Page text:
Integrating Traditional Birth Attendants for Improved Maternal Healthcare in Sierra Leone

Nigeria Health Watch
9 min readFeb 12, 2024

Sabrina Charles and Billy Mawindo (Guest writers)

Wellbody Clinic in Kono District is the core of the referral network, where the hub-and-spoke model was originally developed. Photo credit: AbuBakarr Tappiah Sesay/ Partners In Health.

Editor’s note: For long, Traditional Birth Attendants (TBAs) have played and continue to play a key role in maternal healthcare. In the past, TBAs worked in the shadows, illicitly performing at-home deliveries and increasing the rates of maternal mortality in Sierra Leone. In this article, Partners in Health-Sierra Leone share how the organisation is empowering and enabling TBAs to work in partnership with the formal healthcare system in an effort to reduce the maternal mortality rate in Sierra Leone.

For many years, Sierra Leone ranked as one of the countries with the highest maternal mortality rates in the world. Recent data indicates that Sierra Leone experienced the steepest drop in maternal mortality on the African continent between 2000–2020, with the last three years showing the most profound improvement. The maternal mortality rate is driven by high-risk pregnancies, and obstetric complications like postpartum hemorrhage, hypertension, obstructed labour, and sepsis. While there is only an estimate of maternal deaths happening outside of health care facilities, evidence shows that at-home deliveries are strongly associated with a higher risk of maternal and neonatal deaths. According to the World Health Organization, the major complications that account for nearly 75% of all maternal deaths are predominantly severe bleeding after childbirth, infections after childbirth, high blood pressure during pregnancy, preeclampsia, eclampsia, complications from delivery, and unsafe abortions. However, health care providers can only identify, address, and record these complications if and when pregnant women present themselves at healthcare facilities.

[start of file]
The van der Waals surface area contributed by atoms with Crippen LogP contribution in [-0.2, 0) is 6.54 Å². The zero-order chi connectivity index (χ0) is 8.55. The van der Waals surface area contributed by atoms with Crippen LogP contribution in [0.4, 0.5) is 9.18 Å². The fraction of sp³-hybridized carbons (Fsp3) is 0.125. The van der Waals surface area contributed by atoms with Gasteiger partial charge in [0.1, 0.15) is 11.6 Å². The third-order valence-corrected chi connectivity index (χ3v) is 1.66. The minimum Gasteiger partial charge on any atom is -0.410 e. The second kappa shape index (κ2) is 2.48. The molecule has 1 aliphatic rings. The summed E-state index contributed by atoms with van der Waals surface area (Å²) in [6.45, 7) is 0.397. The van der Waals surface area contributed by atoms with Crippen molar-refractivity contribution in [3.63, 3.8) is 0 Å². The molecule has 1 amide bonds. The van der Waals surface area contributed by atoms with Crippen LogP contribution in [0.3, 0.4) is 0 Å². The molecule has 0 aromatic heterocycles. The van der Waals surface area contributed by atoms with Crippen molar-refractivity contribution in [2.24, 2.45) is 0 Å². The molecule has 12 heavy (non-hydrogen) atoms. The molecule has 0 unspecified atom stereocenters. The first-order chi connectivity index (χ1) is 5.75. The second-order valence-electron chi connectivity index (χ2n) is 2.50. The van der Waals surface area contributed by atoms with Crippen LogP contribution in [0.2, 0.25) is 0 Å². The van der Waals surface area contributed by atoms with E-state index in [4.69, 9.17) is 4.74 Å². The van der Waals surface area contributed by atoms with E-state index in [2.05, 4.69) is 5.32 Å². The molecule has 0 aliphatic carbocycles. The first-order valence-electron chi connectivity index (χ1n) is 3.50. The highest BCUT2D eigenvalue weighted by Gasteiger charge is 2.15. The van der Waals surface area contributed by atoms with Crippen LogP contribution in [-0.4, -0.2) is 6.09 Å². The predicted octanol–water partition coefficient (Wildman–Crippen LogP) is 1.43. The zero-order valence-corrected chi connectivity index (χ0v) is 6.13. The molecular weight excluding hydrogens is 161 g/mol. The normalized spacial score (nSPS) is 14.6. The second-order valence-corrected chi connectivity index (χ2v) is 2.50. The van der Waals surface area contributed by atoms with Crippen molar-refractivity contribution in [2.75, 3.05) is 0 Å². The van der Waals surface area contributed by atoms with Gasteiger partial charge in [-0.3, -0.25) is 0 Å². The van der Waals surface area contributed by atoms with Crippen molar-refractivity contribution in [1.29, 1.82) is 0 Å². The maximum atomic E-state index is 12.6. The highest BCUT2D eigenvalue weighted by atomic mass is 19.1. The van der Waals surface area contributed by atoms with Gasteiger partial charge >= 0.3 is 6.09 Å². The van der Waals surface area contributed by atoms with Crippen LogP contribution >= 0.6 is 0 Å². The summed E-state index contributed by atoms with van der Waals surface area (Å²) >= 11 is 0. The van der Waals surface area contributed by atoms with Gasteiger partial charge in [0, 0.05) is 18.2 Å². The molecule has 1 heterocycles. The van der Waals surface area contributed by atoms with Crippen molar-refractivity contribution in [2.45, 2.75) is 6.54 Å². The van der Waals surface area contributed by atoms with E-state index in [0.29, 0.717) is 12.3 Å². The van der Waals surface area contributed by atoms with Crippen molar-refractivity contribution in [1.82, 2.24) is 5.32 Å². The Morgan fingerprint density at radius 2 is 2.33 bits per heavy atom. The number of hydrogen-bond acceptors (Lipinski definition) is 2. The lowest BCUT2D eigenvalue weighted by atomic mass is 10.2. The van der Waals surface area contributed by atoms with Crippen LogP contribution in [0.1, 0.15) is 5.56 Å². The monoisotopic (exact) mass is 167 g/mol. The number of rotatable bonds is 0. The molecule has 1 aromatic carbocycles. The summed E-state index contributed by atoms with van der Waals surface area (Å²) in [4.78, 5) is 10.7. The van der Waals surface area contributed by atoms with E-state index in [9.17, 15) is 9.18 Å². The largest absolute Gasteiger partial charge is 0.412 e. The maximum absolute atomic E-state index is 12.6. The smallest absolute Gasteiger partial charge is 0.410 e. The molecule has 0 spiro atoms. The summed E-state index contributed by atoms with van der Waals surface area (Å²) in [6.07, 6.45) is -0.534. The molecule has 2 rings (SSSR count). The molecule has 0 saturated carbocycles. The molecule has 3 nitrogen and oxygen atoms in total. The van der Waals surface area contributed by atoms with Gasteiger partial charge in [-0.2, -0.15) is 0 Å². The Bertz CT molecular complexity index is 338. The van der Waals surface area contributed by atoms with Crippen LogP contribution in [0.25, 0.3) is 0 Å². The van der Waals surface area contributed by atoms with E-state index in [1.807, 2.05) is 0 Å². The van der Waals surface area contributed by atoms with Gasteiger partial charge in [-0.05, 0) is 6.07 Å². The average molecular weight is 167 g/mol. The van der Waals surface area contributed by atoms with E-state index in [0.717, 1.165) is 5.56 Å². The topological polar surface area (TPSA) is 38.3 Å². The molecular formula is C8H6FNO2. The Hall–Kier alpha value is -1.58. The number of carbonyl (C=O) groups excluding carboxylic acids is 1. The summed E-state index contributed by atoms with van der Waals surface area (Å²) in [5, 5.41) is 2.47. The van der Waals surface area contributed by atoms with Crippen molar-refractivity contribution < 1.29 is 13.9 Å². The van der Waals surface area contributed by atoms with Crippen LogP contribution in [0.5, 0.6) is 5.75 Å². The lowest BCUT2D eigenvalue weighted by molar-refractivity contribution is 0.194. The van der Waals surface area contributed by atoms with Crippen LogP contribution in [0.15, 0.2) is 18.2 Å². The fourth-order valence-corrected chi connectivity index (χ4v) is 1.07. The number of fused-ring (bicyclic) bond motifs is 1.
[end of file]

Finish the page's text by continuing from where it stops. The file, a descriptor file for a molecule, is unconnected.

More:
Image credit: Nigeria Health Watch

In 2019, the Sierra Leone Demographic and Health Survey (DHS) indicated that 83% of women in Sierra Leone delivered at health facilities and 16% delivered at home, though the difficulty with tracking the illegal practice of at-home deliveries is acknowledged. Kono District, where Partners In Health-Sierra Leone (PIH-SL) has a large presence and closely collaborates with the District Health Management Team (DMHT), once had one of the highest maternal mortality rates in the country at 8.9% according to the WHO’s 2016 Government of Sierra Leone Health Sector Performance Report. The combination of Kono’s rugged landscape, lack of basic resources, and a sometimes rational suspicion of health facilities contributed to poor maternal and neonatal health outcomes. In light of the numbers of preventable deaths occurring in the District, PIH-SL made comprehensive quality improvement investments in its Kono-based private clinic, The Wellbody Clinic, which thus far, has only experienced 1 maternal death between 2018 and 2023. Among other strategies, a key approach to improving maternal and neonatal health outcomes was in the ability to strengthen relationships between community members and local health care facilities. Enriched community engagement and enhanced health education improved care seeking behaviors, such as antenatal visits and facility-based deliveries. As a result of the positive experience, PIH, with the support and guidance of the Sierra Leone Ministry of Health (SL MOH) began scaling its approach to the only Secondary Care hospital in Kono District, the PIH-supported Koidu Government Hospital, which currently performs an average of 2,000 deliveries per year.

Image credit: Nigeria Health Watch

Building Trust

For long established reasons, many women across Sierra Leone have had a strong sense of trust and comfort with Traditional Birth Attendants (TBAs), particularly as it relates to maternal health and childbirthing. TBAs are highly regarded women in their communities, assisting mothers during childbirth though initially acquiring their skills through anecdotal guidance and experience sharing by older women in the community. Since TBAs are not clinically trained, and because they practice far from clinical settings which contain life-saving commodities, the risk of fatal outcomes during the labour and delivery process tends to be greater.